It is popularly believed that eating is invariably under voluntary conscious control since the act itself requires the awareness of the consumer (Friedman, 2009). However, not all of the processes that control eating habits are necessarily explicit. In addition, the core processes of liking and wanting that underlie reward are distinct from the subjective report on, or the conscious awareness of, those processes (Berridge, 1996 and Berridge, 2009). That is, one may be aware of the act of eating while remaining unaware of the underlying processes that cause certain eating patterns (which can lead to “binge” or compulsive eating behaviours; see DSM V). Moreover, in considering just the psychological mechanisms that influence eating and reward, one could assume that both implicit and explicit processes likely intervene. The strength of impulses towards food as well as the control of temptations, or the rejection of certain disliked foods, can be investigated by measuring approach and avoidance motivations. Humans spontaneously approach positively evaluated, attractive stimuli and avoid negatively appraised, aversive stimuli and events (e.g., Cacioppo, Priester, & Berntson, 1993). Thus, the immediate perception and evaluation of positive and negative stimuli are inherently linked and automatically activate motivational approach–avoidance orientations (e.g., Neumann et al, 2003 and Strack, Deutsch, 2004) and can also depend on other contextual factors as well, such as one's needs or goals (Fishbach & Shah, 2006). In the literature, approach and avoidance tendencies towards food stimuli, often represented through names or pictures, have been studied by means of direct and indirect procedures. Note that in the sensory and consumer research domains these tendencies are more commonly described as wanting and rejection, respectively (see, e.g., Köster, 2009). To measure these motivational responses indirectly, many researchers have followed the pioneering work of Solarz (1960), who made a link between evaluation and approach–avoidance motivation. In Solarz's early study, participants were shown 92 positive and negative object words written on separate cards. Half of the participants in the study were instructed to pull a lever towards themselves if they liked the object represented by the stimulus word and to push it away if they did not; the other half of the participants were given the opposite instructions. In the meantime, the reaction times (RTs) of the participants’ movements were recorded. The results revealed that participants were faster when pushing disliked stimuli away from themselves and were faster when pulling to indicate liking. In the food domain, an early study by Staats and Warren (1974) used a similar approach–avoidance procedure (henceforth referred to as AAP). On this occasion, participants (food-deprived versus non-deprived) were sequentially shown food or non-food words. They were not informed in which direction they had to move the lever on each trial, they just had to learn it based on the feedback provided while their RT of each trial was recorded. The authors demonstrated that those participants who had been deprived of food learned to respond more rapidly with an approach response to food words than with an avoidance response. Moreover, this difference was of a reduced magnitude with non-deprived participants. In addition, in a second experiment, Staats and Warren asked their participants to move certain target words (including food names) towards themselves while neutral names had to be moved away. Food-deprived participants learned to make approach responses to food words more rapidly than did non-deprived participants. However, the palatability of the foods represented in the cards in these studies was not mentioned. More recently, Seibt, Häfner, and Deutsch (2007) conducted three studies designed to examine how food deprivation influences the immediate perceived valence of food stimuli as well as people's spontaneous motivational tendencies towards them. Using an Implicit Association Test (IAT; Greenwald, McGhee, & Schwartz, 1998), these researchers assessed the perceived valence of food names as a function of the participant's need state. As expected, food deprivation led to a more positive perceived valence for food items. Through an AAP (see also Chen, Bargh, 1999 and De Houwer et al, 2001), Seibt et al. were able to demonstrate that approach reactions towards food pictures were facilitated for hungry as compared with satiated participants, even in a sample of individuals suffering from eating disorders (bulimia nervosa and anorexia). Importantly, the participants of all these studies were told to respond as rapidly as possible in order to assess their impulsive approach–avoidance tendencies. One point to highlight from the abovementioned studies is that the food images (or names) have been used generally as positive stimuli towards which individuals (mostly those in a state of hunger) would tend to show approach motivation. By contrast, not much research has been conducted considering the hedonic/affective component of the foods as a factor, or other sensory properties, which often give rise to different motivational mechanisms. For instance, some researchers (e.g., Finlayson et al, 2011 and Finlayson et al, 2007) have included photographs of foods categorised in terms of their fat content (high versus low) and taste (sweet versus non-sweet) in order to investigate the effect of meal-induced satiation on implicit and explicit processes (although they developed a computer-based procedure unrelated to the IAT or the AAP). However, no distinction in terms of hedonic or valence scores of the foods was made; that is, all of the images showed foods that were similarly palatable. It could therefore be argued that most of the previous research published in this area has focused on the positive hedonic aspects of food and has overlooked others, such as disgust or rejection, when measuring motivational tendencies towards foods. In this regard, Hoefling (2008) reported that food deprivation increased approach motivation not only towards palatable, but also towards unpalatable food stimuli as well. In an AAP, those participants who had been deprived of food for 15 hours had an immediate motivational tendency to approach both palatable- and unpalatable-looking foods. Satiated participants, by contrast, only exhibited an approach tendency towards the foods that looked palatable. This is in line with recent studies (e.g., Lavender, Hommel, 2007 and Rotteveel, Phaf, 2004) that have argued that the initiation of approach–avoidance movements is not only automatically determined by the perceived valence of a stimulus, but also depends on processing goals and intentions as well, as mentioned earlier. Hoefling et al. (2009) confirmed their previous results by recording the electromyographic activity in the region of the levator muscle (note that the M. Levator labii is responsible for raising the upper lip, and its activity therefore captures a central component of the disgust face) in food-deprived participants. Disgust, like other basic emotions, has a characteristic facial expression associated with it, a specific physiological state (nausea), a behavioural component (distancing oneself from the offensive object), and a characteristic feeling state (revulsion; Rozin, Fallon, 1987 and Rozin et al, 1993). Rozin and Fallon have conceptualised disgust towards food, as “that form of food rejection that is characterised by revulsion at the prospect of oral incorporation of an offensive and contaminating object” (p. 24). Previously, Rozin and Fallon (1980) had explored the attitudes and reactions to rejected substances (which would commonly be labelled as “disgusting” by consumers). They observed patterns of attitudes that suggested the existence of at least three different psychological types of rejections: (1) Distaste, primarily motivated by the food's sensory characteristics; (2) Danger, mainly because of fear of bodily harm; and (3) Disgust, a strong affect-laden rejection based primarily on the uncertainty of the nature, origin, or social history (e.g., who had touched the food previously) and on the presumption that the food will taste bad. Note that in this paper, we will refer to “disgust” as the general concept merging these three types of rejection. To date, no study has explored immediate approach and avoidance motivations towards appealing (positive) and disgusting (negative) foods indirectly in hungry (but not deprived) and not hungry (but not satiated) healthy participants, relating them with their explicit reports. The aim of the present study was therefore to investigate these behavioural mechanisms via a joystick-based AAP and to compare them with explicit measures of pleasantness, wanting, and disgust of experiencing the taste of the foods “right now”. The hypotheses to be tested with the AAP were that: (1) participants in the no hunger (NH) condition would have stronger avoidance reactions (faster RTs when moving the joystick away) for both positive and negative foods than those in the hungry (H) condition, who would show general approach tendencies (faster RTs when moving the joystick towards themselves); (2) NH participants would show a stronger avoidance tendency towards negative than towards positive foods, but that this difference would be more modest in the hungry participants, who would exhibit a stronger approach tendency towards positive foods; and (3) when shown neutral food images, the RTs of the two experimental groups would not differ as much as with the other food categories, but the H group would exhibit a stronger approach tendency than the NH group. Additionally, we hypothesised that implicit measures would not necessarily reflect the explicit evaluations of the foods, with the explicit ratings being much more extreme and showing a higher discrimination between positive and negative foods, and neutral images receiving intermediate scores.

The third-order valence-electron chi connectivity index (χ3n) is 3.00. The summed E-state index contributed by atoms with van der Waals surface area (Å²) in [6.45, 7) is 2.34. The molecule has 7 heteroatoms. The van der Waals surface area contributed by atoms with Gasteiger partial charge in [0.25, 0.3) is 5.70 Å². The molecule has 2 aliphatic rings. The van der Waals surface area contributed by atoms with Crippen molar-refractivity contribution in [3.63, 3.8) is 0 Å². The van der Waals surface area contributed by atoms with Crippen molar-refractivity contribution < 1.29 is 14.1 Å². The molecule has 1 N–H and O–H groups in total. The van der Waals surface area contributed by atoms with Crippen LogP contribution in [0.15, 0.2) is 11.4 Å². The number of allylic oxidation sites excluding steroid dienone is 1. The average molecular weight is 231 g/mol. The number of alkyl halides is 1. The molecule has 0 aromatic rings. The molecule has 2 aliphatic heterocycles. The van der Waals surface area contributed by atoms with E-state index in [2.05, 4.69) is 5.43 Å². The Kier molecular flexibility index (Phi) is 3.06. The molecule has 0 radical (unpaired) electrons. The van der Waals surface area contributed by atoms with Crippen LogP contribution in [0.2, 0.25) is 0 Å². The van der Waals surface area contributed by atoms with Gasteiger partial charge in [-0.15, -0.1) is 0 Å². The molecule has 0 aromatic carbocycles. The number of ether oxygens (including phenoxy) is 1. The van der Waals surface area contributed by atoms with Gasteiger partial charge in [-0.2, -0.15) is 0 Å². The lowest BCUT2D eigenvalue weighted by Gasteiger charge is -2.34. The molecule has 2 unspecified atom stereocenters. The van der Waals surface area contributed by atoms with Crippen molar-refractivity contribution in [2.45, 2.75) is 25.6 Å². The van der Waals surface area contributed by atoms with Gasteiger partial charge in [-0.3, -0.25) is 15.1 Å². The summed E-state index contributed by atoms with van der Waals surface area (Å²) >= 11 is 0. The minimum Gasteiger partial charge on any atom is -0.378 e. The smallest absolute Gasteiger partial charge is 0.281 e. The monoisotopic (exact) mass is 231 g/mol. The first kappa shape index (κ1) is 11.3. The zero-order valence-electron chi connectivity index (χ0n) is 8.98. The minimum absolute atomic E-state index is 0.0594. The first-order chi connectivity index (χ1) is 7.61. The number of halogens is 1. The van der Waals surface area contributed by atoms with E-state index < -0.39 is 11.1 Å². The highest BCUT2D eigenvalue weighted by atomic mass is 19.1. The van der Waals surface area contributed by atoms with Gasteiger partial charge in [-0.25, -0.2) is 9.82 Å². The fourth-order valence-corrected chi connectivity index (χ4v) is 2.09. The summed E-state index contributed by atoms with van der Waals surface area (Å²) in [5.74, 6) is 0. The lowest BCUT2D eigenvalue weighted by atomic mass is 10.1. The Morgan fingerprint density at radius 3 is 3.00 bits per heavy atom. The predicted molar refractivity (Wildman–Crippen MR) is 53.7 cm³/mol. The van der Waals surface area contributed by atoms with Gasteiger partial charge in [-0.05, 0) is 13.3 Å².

نتیجه گیری انگلیسی
To conclude, the methodology developed in the present study, consisting of both direct and indirect techniques as well as a novel stimulus set, has been capable of differentiating between approach and avoidance motivational responses towards positive (appealing) and negative (disgusting) foods. This has been possible even amongst a sample of young generally normal weight and non-dieting participants. In addition, the methodology was shown to be sensitive enough to reflect intermediate level implicit and explicit responses towards neutral foods. The two measures successfully discriminated between those participants who were hungry and those who were not. The explicit ratings reflected extreme conscious reactions (opposing pleasantness and wanting against disgust) towards the two valenced image sets, revealing a strong food product effect. On the other hand, the implicit responses (RTs) revealed closer motivational reactions towards the two food categories more heavily influenced by the participants’ hunger state with the NH group being faster than the H group. In some cases, these even showed patterns of results that were pretty much the reverse of the explicit ones. Taken together, the results of the present study represent an advance on the study of both motivation tendencies towards differently valenced foods, reflecting the relevance of exploring them in a balanced manner, and the need to combine explicit and implicit measures to uncover people's conscious and unconscious reactions. We therefore believe that it represents a promising tool for those working in food development and in coordinating behavioural changes towards food behaviours to extend the knowledge on consumers’ tendencies towards novel or unfamiliar foods and on the appropriateness of foods in different eating situations.